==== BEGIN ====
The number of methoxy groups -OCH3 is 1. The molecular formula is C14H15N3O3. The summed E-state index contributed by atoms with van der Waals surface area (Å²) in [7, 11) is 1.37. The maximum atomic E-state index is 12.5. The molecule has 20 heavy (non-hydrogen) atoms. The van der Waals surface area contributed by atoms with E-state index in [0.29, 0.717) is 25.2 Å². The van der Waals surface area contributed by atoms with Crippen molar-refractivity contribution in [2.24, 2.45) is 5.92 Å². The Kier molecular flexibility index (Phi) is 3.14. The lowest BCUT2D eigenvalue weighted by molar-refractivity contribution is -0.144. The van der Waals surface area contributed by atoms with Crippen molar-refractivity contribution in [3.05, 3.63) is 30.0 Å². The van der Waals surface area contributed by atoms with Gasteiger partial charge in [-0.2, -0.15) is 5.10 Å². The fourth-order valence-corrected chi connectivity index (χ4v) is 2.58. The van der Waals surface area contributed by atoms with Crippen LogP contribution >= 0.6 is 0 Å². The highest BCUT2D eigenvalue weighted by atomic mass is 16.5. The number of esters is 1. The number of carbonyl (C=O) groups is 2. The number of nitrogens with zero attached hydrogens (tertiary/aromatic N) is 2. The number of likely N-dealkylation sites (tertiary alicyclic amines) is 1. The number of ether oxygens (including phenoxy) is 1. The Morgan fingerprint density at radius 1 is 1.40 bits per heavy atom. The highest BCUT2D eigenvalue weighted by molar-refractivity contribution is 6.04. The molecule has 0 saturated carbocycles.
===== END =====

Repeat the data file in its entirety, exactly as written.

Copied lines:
The number of methoxy groups -OCH3 is 1. The molecular formula is C14H15N3O3. The summed E-state index contributed by atoms with van der Waals surface area (Å²) in [7, 11) is 1.37. The maximum atomic E-state index is 12.5. The molecule has 20 heavy (non-hydrogen) atoms. The van der Waals surface area contributed by atoms with E-state index in [0.29, 0.717) is 25.2 Å². The van der Waals surface area contributed by atoms with Crippen molar-refractivity contribution in [2.24, 2.45) is 5.92 Å². The Kier molecular flexibility index (Phi) is 3.14. The lowest BCUT2D eigenvalue weighted by molar-refractivity contribution is -0.144. The van der Waals surface area contributed by atoms with Crippen molar-refractivity contribution in [3.05, 3.63) is 30.0 Å². The van der Waals surface area contributed by atoms with Gasteiger partial charge in [-0.2, -0.15) is 5.10 Å². The fourth-order valence-corrected chi connectivity index (χ4v) is 2.58. The van der Waals surface area contributed by atoms with Crippen LogP contribution >= 0.6 is 0 Å². The highest BCUT2D eigenvalue weighted by atomic mass is 16.5. The number of esters is 1. The number of carbonyl (C=O) groups is 2. The number of nitrogens with zero attached hydrogens (tertiary/aromatic N) is 2. The number of likely N-dealkylation sites (tertiary alicyclic amines) is 1. The number of ether oxygens (including phenoxy) is 1. The Morgan fingerprint density at radius 1 is 1.40 bits per heavy atom. The highest BCUT2D eigenvalue weighted by molar-refractivity contribution is 6.04. The molecule has 0 saturated carbocycles.